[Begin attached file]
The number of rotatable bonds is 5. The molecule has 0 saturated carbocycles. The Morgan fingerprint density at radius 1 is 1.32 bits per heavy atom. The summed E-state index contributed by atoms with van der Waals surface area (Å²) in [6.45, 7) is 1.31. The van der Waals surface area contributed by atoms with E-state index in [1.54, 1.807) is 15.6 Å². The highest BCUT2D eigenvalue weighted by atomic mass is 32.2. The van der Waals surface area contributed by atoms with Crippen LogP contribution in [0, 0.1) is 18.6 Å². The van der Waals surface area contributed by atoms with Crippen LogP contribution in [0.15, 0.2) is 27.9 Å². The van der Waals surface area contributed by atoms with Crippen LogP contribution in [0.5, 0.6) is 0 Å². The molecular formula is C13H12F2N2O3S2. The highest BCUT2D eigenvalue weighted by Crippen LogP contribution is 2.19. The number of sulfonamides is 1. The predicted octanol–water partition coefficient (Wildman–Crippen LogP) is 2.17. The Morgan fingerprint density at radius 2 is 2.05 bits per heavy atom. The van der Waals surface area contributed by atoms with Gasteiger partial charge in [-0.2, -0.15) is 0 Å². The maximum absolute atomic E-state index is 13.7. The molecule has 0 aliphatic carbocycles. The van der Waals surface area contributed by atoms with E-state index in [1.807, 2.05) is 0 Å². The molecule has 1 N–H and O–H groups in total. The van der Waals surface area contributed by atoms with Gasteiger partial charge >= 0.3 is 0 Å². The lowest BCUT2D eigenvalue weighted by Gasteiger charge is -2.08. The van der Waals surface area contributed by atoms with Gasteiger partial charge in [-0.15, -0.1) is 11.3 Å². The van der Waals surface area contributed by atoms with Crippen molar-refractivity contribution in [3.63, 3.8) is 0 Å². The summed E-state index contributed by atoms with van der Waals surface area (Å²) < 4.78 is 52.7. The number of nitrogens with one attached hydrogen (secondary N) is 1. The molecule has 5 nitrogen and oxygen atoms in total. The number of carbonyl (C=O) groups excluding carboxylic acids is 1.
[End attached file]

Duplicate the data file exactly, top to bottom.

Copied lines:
The number of rotatable bonds is 5. The molecule has 0 saturated carbocycles. The Morgan fingerprint density at radius 1 is 1.32 bits per heavy atom. The summed E-state index contributed by atoms with van der Waals surface area (Å²) in [6.45, 7) is 1.31. The van der Waals surface area contributed by atoms with E-state index in [1.54, 1.807) is 15.6 Å². The highest BCUT2D eigenvalue weighted by atomic mass is 32.2. The van der Waals surface area contributed by atoms with Crippen LogP contribution in [0, 0.1) is 18.6 Å². The van der Waals surface area contributed by atoms with Crippen LogP contribution in [0.15, 0.2) is 27.9 Å². The van der Waals surface area contributed by atoms with Crippen LogP contribution in [0.5, 0.6) is 0 Å². The molecular formula is C13H12F2N2O3S2. The highest BCUT2D eigenvalue weighted by Crippen LogP contribution is 2.19. The number of sulfonamides is 1. The predicted octanol–water partition coefficient (Wildman–Crippen LogP) is 2.17. The Morgan fingerprint density at radius 2 is 2.05 bits per heavy atom. The van der Waals surface area contributed by atoms with Gasteiger partial charge in [-0.2, -0.15) is 0 Å². The maximum absolute atomic E-state index is 13.7. The molecule has 0 aliphatic carbocycles. The van der Waals surface area contributed by atoms with E-state index in [1.807, 2.05) is 0 Å². The molecule has 1 N–H and O–H groups in total. The van der Waals surface area contributed by atoms with Gasteiger partial charge >= 0.3 is 0 Å². The lowest BCUT2D eigenvalue weighted by Gasteiger charge is -2.08. The van der Waals surface area contributed by atoms with Gasteiger partial charge in [-0.15, -0.1) is 11.3 Å². The van der Waals surface area contributed by atoms with Crippen molar-refractivity contribution in [3.63, 3.8) is 0 Å². The summed E-state index contributed by atoms with van der Waals surface area (Å²) < 4.78 is 52.7. The number of nitrogens with one attached hydrogen (secondary N) is 1. The molecule has 5 nitrogen and oxygen atoms in total. The number of carbonyl (C=O) groups excluding carboxylic acids is 1.